Multiscale Density Functional Theories for Structural and Thermodynamic Properties of Interface

Multiscale Density Functional Theories for Structural and Thermodynamic Properties of Interface Systems
Date & Time: 
Wednesday, May 22, 2019 - 14:00 to 15:00
Shuangliang Zhao, East China University of Science and Technology
Room 264, Geography Building, Zhongbei Campus, East China Normal University


Interfacial regulation plays a pivotal role in the design and development of modern chemical engineering processes such as membrane separation and energy storage etc. Whereas the structure-property relationship lays the cornerstone for quantitative interfacial regulation, it’s challenging to determine the structural and thermodynamic properties of interface systems, as the interfacial zone is typically of nanoscale and both concentration and density sharply change in space owing to the strong external potential from the substrates. To tackle this problem, a few efficient statistical mechanics approaches have been developed in recent decades, among which density functional theories (DFTs) naturally provide a generic framework of structure-property relation by expressing the global thermodynamic properties as a functional of local density distribution subject to the external potential. In this talk, we will present the recent applications of multiscale DFTs into several typical interface systems from our research group. Especially, the combination of quantum DFTs and classical DFTs will be illustrated. We demonstrate, by comparing our theoretical predictions with the corresponding experimental measurements, that DFTs provides a quantitative and promising method for the design, construction, and regulation of novel chemical engineering processes.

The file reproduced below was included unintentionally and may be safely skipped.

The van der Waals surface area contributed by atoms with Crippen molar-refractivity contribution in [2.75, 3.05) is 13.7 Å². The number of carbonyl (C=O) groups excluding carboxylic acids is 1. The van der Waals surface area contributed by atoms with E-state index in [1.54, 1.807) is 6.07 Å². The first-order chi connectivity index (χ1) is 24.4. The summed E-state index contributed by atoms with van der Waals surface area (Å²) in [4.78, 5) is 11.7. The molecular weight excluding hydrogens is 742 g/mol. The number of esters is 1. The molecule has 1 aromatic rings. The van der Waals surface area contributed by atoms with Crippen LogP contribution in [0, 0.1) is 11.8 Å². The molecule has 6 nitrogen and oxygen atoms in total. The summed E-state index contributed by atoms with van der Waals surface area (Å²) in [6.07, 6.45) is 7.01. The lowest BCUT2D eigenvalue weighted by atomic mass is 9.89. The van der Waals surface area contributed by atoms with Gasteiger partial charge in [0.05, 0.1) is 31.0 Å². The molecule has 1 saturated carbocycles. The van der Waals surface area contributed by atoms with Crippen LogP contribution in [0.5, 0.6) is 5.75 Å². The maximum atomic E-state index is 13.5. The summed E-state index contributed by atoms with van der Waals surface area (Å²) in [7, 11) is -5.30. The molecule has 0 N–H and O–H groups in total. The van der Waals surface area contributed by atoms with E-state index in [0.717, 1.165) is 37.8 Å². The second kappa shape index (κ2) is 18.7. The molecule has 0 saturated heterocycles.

Shuangliang Zhao received his Ph.D. degree in physical chemistry from the Ecole Normale Superieure de Lyon (France) in 2007. Afterwards, he worked as a postdoc in Paris and then in California, USA. In 2012, Zhao joined the East China University of Science and Technology (ECUST) in Shanghai, and was promoted to be full professor in 2017. Meanwhile he became the deputy dean of the school of chemical engineering in 2016 and then the founding dean of ECUST Elite engineering school in 2019. His research group works on the modeling and computation for interface systems, and particularly he combines classical and quantum statistical mechanics theories to study the structural, thermodynamic properties and molecular diffusion at nanoscale interfaces. He has published over 100 peer-reviewed research articles, and received a number of professional awards and honors including the Shanghai Rising Star Award (2014) and Fok Ying-Tong Education Foundation in China (2016).


Bi-Weekly Seminar Series by the NYU-ECNU Center for Computational Chemistry at NYU Shanghai